Throughout the 20s and 30s, she would appear on stage in androgynous clothing, talking openly about being gay, and just generally being a badass comic. Unfortunately, most of these early recordings are difficult to find.
What did survive were her later recordings from the 60s and onward when she started to appeal to a broader (re: whiter) audience.
Around this time, she adopted the haggard, toothless old woman persona in order to appear less threatening while she spoke about racism, sexuality, and other topics that would ordinarily make a white audience shift in their seats.
She continued to gain in popularity and perform on television, on stage, and in films until the day she died at the ripe age of 81 of heart failure. Her career spanned 67 years.
After getting her start on the burlesque stage, Fanny Brice forged a successful career as a comic and actress in the early 20th century.
Throughout the 20s and 30s, she recorded multiple comedy albums, performed on stages across the country, and cultivated a strong radio presence with her bratty toddler character named Snooks.
The Baby Snooks Show became one of America’s favorite radio shows and Fanny Brice was one of the early stars of comedy — something that was rare to see at a time when comedians were still mostly limited to the nightclub circuit.
Born Sophie Feldman, Totie Fields built her comedy career on being fearlessly sexual and a champion of body positivity before body positivity was a thing.
The plus-size comedian spoke about her weight in her acts with openness and pride. She even wrote a satirical diet book called I Think I’ll Start On Monday in which she details her “secret 100-year diet plan.”
Though her life was cut short due to complications from surgery, Totie Fields managed to leave behind quite a legacy in her 48 years (many of which were spent in comedy).
While the previous three comedians got their start young, usually dropping out of school to go into show business, Phyllis Diller came to comedy later.
She was a housewife and mother of five by the time she started working on a radio show in Oakland, California.
Her first comedy routine was as Phyllis Dillis, the Homely Friendmaker where she would offer ridiculous advice to other homemakers.
At the age of 37, she made her first appearance as a stand-up comedian in the basement of The Purple Onion in San Francisco.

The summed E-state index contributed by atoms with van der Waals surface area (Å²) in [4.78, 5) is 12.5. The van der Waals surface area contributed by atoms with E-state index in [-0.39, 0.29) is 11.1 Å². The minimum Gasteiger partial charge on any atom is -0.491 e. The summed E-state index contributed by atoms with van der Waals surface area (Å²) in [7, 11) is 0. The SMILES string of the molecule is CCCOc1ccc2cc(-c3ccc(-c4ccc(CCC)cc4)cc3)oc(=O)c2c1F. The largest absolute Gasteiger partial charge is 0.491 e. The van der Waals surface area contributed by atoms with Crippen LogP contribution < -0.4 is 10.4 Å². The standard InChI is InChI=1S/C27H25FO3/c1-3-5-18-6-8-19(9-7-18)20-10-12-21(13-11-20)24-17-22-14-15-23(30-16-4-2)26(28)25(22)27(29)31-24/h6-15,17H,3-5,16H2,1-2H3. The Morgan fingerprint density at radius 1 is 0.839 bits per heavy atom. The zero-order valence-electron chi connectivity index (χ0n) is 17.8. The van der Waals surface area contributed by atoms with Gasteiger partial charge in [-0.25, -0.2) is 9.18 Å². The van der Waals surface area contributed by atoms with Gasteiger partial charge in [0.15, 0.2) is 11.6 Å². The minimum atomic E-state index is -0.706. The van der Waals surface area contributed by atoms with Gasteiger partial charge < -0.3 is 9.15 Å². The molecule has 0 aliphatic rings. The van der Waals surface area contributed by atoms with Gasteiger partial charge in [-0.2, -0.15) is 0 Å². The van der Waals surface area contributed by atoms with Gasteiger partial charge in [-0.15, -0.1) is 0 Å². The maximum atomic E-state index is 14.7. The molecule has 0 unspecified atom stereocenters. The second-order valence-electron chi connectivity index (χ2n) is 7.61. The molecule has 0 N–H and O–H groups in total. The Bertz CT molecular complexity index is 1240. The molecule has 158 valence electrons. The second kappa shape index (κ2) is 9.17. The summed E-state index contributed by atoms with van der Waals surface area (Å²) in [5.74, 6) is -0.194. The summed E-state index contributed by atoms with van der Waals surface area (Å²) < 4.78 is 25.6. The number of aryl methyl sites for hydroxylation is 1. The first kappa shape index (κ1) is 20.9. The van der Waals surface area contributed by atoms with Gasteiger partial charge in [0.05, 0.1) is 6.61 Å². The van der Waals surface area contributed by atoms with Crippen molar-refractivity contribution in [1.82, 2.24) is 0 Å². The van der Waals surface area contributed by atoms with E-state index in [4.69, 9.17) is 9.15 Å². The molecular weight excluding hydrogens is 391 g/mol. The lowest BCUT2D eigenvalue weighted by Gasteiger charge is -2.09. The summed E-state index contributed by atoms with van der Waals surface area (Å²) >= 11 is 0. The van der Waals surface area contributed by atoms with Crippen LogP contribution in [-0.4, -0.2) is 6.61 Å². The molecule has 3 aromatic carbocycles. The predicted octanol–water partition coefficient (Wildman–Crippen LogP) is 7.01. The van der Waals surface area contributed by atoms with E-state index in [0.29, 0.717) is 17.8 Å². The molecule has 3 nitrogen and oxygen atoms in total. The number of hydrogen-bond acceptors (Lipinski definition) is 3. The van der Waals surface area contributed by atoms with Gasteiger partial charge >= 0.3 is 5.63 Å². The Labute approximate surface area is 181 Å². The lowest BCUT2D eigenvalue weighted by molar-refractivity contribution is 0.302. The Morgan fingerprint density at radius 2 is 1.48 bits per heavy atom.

It was a hit and what started as a two-week booking ended up lasting 89 weeks. Despite her late start, she became one of the first solo comedians to become a household name.
She would continue performing until 2002. In those decades, she became famous for her eccentric persona, iconic outfits, and self-deprecating humor. She and Joan Rivers (below) were two of the biggest sources of inspiration for the fictional Sophie Lennon character in The Marvelous Mrs. Maisel.
Joan Rivers rose to fame in the 50s and 60s with a stand-up routine that was equal parts self-deprecating and unflinchingly political.
She got her start in the nightclubs of New York City, where comics could be more controversial than they could on television and radio.
By the 1970s, she made regular appearances on late-night television and variety shows and she would cultivate a wildly successful stand-up career during the 1980s comedy boom.
Throughout all of this, she stuck to her controversial, boundary-pushing breed of comedy.
Tomlin started doing stand-up right after college in her hometown of Detroit. Eventually, she moved to New York City where she continued booking nightclub spots until she started landing television appearances.
Over the decades, she became famous for her ability to craft a wide range of characters, complete with perfectly executed dialects on television and on stage.
Her characters were so beloved that she was able to make a one-woman show in which she played all the characters a major success — even though nobody knew what to call this not-quite-a-play, not-quite-stand-up performance she was doing.
Now 81, Tomlin can still be found on television in the Netflix series Grace and Frankie and others.
Wanda Sykes entered comedy in 1987 at the peak of the stand-up comedy boom — after growing dissatisfied with her job at the National Security Agency.
She would continue working at the NSA while spending her nights perfecting her stand-up routine at nightclubs around town in Washington, D.C.
In 1997, she landed her breakout role when she joined The Chris Rock Show as a writer.
Her brand of comedy is observational and honest with the kind of jokes that are less punchline-y and more like layers of wit that get funnier as you unravel them.
At the age of 57, she’s still performing stand-up and working on television shows.
Silverman got her comedy start in 1992 when America’s love of stand-up comedy was beginning to go cold.
After landing a coveted spot on the writer’s staff of Saturday Night Live, she was fired after one season and none of the sketches she wrote aired.
Getting fired was a blow to her self-esteem, but she persevered and ended up building a successful stand-up career at a time when stand-up was in decline — not an easy feat by any measure, and even harder for a woman in a male-dominated field.
Silverman’s comedy has all the crassness and edginess of a modern-day Lenny Bruce but offered up with a deceptively sweet smile and deadpan delivery. She mostly tackles social taboos but isn’t afraid to get political.
Australian comedian Hannah Gadsby is one of the newest arrivals to the global comedy stage. She first started comedy in 2006, after a series of odd jobs ranging from projectionist to vegetable picker.
What elevated her career to the international stage, though, was a groundbreaking special called Nanette in which she declared that she was quitting comedy.
The special is part comedy, part raw confession. And while she fully meant it when she said she was quitting, the success of the special ended up inspiring a follow-up in 2019 called Douglas.
Gadsby’s comedy draws its power from its undiluted honesty and her counter-intuitive courage to not be funny for long stretches of time. By unpacking trauma and dark realities, the tension she builds makes the moments of laughter all the more gratifying.